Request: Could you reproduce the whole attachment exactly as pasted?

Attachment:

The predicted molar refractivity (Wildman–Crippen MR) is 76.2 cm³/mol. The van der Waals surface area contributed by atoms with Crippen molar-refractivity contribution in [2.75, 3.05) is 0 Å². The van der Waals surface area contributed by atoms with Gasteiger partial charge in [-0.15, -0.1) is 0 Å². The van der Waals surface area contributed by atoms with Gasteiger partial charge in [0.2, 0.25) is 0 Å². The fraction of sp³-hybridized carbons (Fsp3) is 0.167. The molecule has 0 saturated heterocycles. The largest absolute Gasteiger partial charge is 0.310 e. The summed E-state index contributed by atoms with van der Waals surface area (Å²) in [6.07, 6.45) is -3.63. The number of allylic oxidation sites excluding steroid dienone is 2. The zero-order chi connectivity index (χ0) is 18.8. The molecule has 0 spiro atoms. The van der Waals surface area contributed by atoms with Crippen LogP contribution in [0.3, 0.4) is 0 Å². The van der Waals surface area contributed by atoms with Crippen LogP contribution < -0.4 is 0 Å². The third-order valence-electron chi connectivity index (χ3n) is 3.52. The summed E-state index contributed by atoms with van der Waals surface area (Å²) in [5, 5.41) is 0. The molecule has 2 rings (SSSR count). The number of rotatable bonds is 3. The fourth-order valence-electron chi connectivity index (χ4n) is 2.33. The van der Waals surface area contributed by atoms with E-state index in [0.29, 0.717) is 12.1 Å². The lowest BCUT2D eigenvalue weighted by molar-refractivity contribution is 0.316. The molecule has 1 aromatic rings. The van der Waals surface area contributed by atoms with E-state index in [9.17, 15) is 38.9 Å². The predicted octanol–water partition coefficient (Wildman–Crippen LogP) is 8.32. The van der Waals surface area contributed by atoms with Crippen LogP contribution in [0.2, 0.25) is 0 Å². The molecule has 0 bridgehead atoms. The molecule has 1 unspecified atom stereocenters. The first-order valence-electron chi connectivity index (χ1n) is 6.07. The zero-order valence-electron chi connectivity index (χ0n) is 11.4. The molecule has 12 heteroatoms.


The predicted molar refractivity (Wildman–Crippen MR) is 76.2 cm³/mol. The van der Waals surface area contributed by atoms with Crippen molar-refractivity contribution in [2.75, 3.05) is 0 Å². The van der Waals surface area contributed by atoms with Gasteiger partial charge in [-0.15, -0.1) is 0 Å². The van der Waals surface area contributed by atoms with Gasteiger partial charge in [0.2, 0.25) is 0 Å². The fraction of sp³-hybridized carbons (Fsp3) is 0.167. The molecule has 0 saturated heterocycles. The largest absolute Gasteiger partial charge is 0.310 e. The summed E-state index contributed by atoms with van der Waals surface area (Å²) in [6.07, 6.45) is -3.63. The number of allylic oxidation sites excluding steroid dienone is 2. The zero-order chi connectivity index (χ0) is 18.8. The molecule has 0 spiro atoms. The van der Waals surface area contributed by atoms with Crippen LogP contribution in [0.3, 0.4) is 0 Å². The van der Waals surface area contributed by atoms with Crippen LogP contribution < -0.4 is 0 Å². The third-order valence-electron chi connectivity index (χ3n) is 3.52. The summed E-state index contributed by atoms with van der Waals surface area (Å²) in [5, 5.41) is 0. The molecule has 2 rings (SSSR count). The number of rotatable bonds is 3. The fourth-order valence-electron chi connectivity index (χ4n) is 2.33. The van der Waals surface area contributed by atoms with E-state index in [0.29, 0.717) is 12.1 Å². The lowest BCUT2D eigenvalue weighted by molar-refractivity contribution is 0.316. The molecule has 1 aromatic rings. The van der Waals surface area contributed by atoms with E-state index in [9.17, 15) is 38.9 Å². The predicted octanol–water partition coefficient (Wildman–Crippen LogP) is 8.32. The van der Waals surface area contributed by atoms with Crippen LogP contribution in [0.2, 0.25) is 0 Å². The molecule has 0 bridgehead atoms. The molecule has 1 unspecified atom stereocenters. The first-order valence-electron chi connectivity index (χ1n) is 6.07. The zero-order valence-electron chi connectivity index (χ0n) is 11.4. The molecule has 12 heteroatoms.